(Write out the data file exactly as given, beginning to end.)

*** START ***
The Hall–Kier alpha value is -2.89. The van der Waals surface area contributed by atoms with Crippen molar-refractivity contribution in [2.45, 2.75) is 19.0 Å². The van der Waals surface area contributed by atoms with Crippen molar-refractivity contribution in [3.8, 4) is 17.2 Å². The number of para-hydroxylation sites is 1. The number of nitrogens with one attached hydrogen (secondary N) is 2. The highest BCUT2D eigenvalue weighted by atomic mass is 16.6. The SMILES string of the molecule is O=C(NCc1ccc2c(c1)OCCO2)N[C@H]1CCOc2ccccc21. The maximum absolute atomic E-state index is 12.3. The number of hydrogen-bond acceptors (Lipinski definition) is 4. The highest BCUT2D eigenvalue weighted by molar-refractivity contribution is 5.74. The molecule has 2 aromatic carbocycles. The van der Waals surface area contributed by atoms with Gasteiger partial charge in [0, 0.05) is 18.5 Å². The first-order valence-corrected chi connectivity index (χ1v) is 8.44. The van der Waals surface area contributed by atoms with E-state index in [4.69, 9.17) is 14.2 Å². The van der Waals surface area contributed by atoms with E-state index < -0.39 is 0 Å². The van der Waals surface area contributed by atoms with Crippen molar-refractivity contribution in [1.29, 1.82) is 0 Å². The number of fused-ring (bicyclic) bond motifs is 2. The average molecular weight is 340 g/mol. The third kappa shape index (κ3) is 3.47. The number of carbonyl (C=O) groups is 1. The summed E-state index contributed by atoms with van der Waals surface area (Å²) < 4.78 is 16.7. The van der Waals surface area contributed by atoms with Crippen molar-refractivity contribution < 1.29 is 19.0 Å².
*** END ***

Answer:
The Hall–Kier alpha value is -2.89. The van der Waals surface area contributed by atoms with Crippen molar-refractivity contribution in [2.45, 2.75) is 19.0 Å². The van der Waals surface area contributed by atoms with Crippen molar-refractivity contribution in [3.8, 4) is 17.2 Å². The number of para-hydroxylation sites is 1. The number of nitrogens with one attached hydrogen (secondary N) is 2. The highest BCUT2D eigenvalue weighted by atomic mass is 16.6. The SMILES string of the molecule is O=C(NCc1ccc2c(c1)OCCO2)N[C@H]1CCOc2ccccc21. The maximum absolute atomic E-state index is 12.3. The number of hydrogen-bond acceptors (Lipinski definition) is 4. The highest BCUT2D eigenvalue weighted by molar-refractivity contribution is 5.74. The molecule has 2 aromatic carbocycles. The van der Waals surface area contributed by atoms with Gasteiger partial charge in [0, 0.05) is 18.5 Å². The first-order valence-corrected chi connectivity index (χ1v) is 8.44. The van der Waals surface area contributed by atoms with E-state index in [4.69, 9.17) is 14.2 Å². The van der Waals surface area contributed by atoms with E-state index < -0.39 is 0 Å². The van der Waals surface area contributed by atoms with Crippen molar-refractivity contribution in [1.29, 1.82) is 0 Å². The number of fused-ring (bicyclic) bond motifs is 2. The average molecular weight is 340 g/mol. The third kappa shape index (κ3) is 3.47. The number of carbonyl (C=O) groups is 1. The summed E-state index contributed by atoms with van der Waals surface area (Å²) < 4.78 is 16.7. The van der Waals surface area contributed by atoms with Crippen molar-refractivity contribution < 1.29 is 19.0 Å².